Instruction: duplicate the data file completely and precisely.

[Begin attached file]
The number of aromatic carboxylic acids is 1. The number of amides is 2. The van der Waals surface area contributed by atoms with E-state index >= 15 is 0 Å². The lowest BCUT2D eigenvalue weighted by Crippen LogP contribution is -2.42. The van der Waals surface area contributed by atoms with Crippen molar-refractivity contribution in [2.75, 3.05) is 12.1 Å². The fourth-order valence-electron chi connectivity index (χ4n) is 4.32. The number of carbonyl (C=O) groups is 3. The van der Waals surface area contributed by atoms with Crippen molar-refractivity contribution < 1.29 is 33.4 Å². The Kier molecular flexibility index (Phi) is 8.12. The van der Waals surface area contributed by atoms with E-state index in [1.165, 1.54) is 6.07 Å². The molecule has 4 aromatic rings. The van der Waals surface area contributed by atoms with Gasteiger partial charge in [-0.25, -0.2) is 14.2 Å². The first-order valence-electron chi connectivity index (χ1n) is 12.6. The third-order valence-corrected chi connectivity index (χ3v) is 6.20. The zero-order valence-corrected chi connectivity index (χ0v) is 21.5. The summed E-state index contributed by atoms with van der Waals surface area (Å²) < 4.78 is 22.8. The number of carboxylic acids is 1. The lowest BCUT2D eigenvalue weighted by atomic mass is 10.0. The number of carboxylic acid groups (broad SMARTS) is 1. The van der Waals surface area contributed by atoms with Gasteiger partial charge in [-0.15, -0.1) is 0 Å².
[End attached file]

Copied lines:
The number of aromatic carboxylic acids is 1. The number of amides is 2. The van der Waals surface area contributed by atoms with E-state index >= 15 is 0 Å². The lowest BCUT2D eigenvalue weighted by Crippen LogP contribution is -2.42. The van der Waals surface area contributed by atoms with Crippen molar-refractivity contribution in [2.75, 3.05) is 12.1 Å². The fourth-order valence-electron chi connectivity index (χ4n) is 4.32. The number of carbonyl (C=O) groups is 3. The van der Waals surface area contributed by atoms with Crippen molar-refractivity contribution < 1.29 is 33.4 Å². The Kier molecular flexibility index (Phi) is 8.12. The van der Waals surface area contributed by atoms with E-state index in [1.165, 1.54) is 6.07 Å². The molecule has 4 aromatic rings. The van der Waals surface area contributed by atoms with Gasteiger partial charge in [-0.25, -0.2) is 14.2 Å². The first-order valence-electron chi connectivity index (χ1n) is 12.6. The third-order valence-corrected chi connectivity index (χ3v) is 6.20. The zero-order valence-corrected chi connectivity index (χ0v) is 21.5. The summed E-state index contributed by atoms with van der Waals surface area (Å²) < 4.78 is 22.8. The number of carboxylic acids is 1. The lowest BCUT2D eigenvalue weighted by atomic mass is 10.0. The number of carboxylic acid groups (broad SMARTS) is 1. The van der Waals surface area contributed by atoms with Gasteiger partial charge in [-0.15, -0.1) is 0 Å².